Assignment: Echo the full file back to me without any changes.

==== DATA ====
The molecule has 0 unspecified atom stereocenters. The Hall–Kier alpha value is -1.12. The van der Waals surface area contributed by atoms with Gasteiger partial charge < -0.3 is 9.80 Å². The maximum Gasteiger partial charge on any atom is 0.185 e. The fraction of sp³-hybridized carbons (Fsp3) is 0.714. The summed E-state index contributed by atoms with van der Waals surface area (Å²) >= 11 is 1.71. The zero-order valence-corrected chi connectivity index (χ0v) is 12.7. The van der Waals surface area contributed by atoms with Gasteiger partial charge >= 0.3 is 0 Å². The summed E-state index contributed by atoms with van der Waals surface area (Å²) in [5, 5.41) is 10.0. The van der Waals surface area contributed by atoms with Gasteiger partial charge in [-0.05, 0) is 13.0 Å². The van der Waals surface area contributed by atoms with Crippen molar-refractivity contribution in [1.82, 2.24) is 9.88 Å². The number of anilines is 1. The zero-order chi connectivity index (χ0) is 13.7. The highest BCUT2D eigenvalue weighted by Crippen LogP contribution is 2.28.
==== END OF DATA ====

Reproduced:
The molecule has 0 unspecified atom stereocenters. The Hall–Kier alpha value is -1.12. The van der Waals surface area contributed by atoms with Gasteiger partial charge < -0.3 is 9.80 Å². The maximum Gasteiger partial charge on any atom is 0.185 e. The fraction of sp³-hybridized carbons (Fsp3) is 0.714. The summed E-state index contributed by atoms with van der Waals surface area (Å²) >= 11 is 1.71. The zero-order valence-corrected chi connectivity index (χ0v) is 12.7. The van der Waals surface area contributed by atoms with Gasteiger partial charge >= 0.3 is 0 Å². The summed E-state index contributed by atoms with van der Waals surface area (Å²) in [5, 5.41) is 10.0. The van der Waals surface area contributed by atoms with Gasteiger partial charge in [-0.05, 0) is 13.0 Å². The van der Waals surface area contributed by atoms with Crippen molar-refractivity contribution in [1.82, 2.24) is 9.88 Å². The number of anilines is 1. The zero-order chi connectivity index (χ0) is 13.7. The highest BCUT2D eigenvalue weighted by Crippen LogP contribution is 2.28.